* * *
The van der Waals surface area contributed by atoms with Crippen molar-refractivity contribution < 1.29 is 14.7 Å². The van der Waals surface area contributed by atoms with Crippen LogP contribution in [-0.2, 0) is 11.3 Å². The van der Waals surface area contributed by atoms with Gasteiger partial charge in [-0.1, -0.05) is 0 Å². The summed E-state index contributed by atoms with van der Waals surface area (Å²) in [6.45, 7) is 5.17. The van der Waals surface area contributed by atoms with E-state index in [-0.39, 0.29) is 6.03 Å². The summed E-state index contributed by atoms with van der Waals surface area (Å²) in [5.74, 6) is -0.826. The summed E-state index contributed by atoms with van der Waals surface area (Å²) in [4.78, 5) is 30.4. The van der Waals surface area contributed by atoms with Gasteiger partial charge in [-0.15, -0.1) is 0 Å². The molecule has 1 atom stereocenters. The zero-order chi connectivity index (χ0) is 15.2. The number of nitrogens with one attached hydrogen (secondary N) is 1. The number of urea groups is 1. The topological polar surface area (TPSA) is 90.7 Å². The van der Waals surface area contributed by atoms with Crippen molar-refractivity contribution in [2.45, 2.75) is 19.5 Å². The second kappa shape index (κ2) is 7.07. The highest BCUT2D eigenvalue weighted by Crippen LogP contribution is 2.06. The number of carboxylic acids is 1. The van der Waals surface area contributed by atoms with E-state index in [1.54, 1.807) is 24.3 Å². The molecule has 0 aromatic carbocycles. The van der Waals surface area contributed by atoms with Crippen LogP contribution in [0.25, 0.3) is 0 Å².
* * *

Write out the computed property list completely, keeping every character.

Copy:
The van der Waals surface area contributed by atoms with Crippen molar-refractivity contribution < 1.29 is 14.7 Å². The van der Waals surface area contributed by atoms with Crippen LogP contribution in [-0.2, 0) is 11.3 Å². The van der Waals surface area contributed by atoms with Gasteiger partial charge in [-0.1, -0.05) is 0 Å². The summed E-state index contributed by atoms with van der Waals surface area (Å²) in [6.45, 7) is 5.17. The van der Waals surface area contributed by atoms with E-state index in [-0.39, 0.29) is 6.03 Å². The summed E-state index contributed by atoms with van der Waals surface area (Å²) in [5.74, 6) is -0.826. The summed E-state index contributed by atoms with van der Waals surface area (Å²) in [4.78, 5) is 30.4. The van der Waals surface area contributed by atoms with Gasteiger partial charge in [-0.15, -0.1) is 0 Å². The molecule has 1 atom stereocenters. The zero-order chi connectivity index (χ0) is 15.2. The number of nitrogens with one attached hydrogen (secondary N) is 1. The number of urea groups is 1. The topological polar surface area (TPSA) is 90.7 Å². The van der Waals surface area contributed by atoms with Crippen molar-refractivity contribution in [2.45, 2.75) is 19.5 Å². The second kappa shape index (κ2) is 7.07. The highest BCUT2D eigenvalue weighted by Crippen LogP contribution is 2.06. The number of carboxylic acids is 1. The van der Waals surface area contributed by atoms with E-state index in [1.54, 1.807) is 24.3 Å². The molecule has 0 aromatic carbocycles. The van der Waals surface area contributed by atoms with Crippen LogP contribution in [0.25, 0.3) is 0 Å².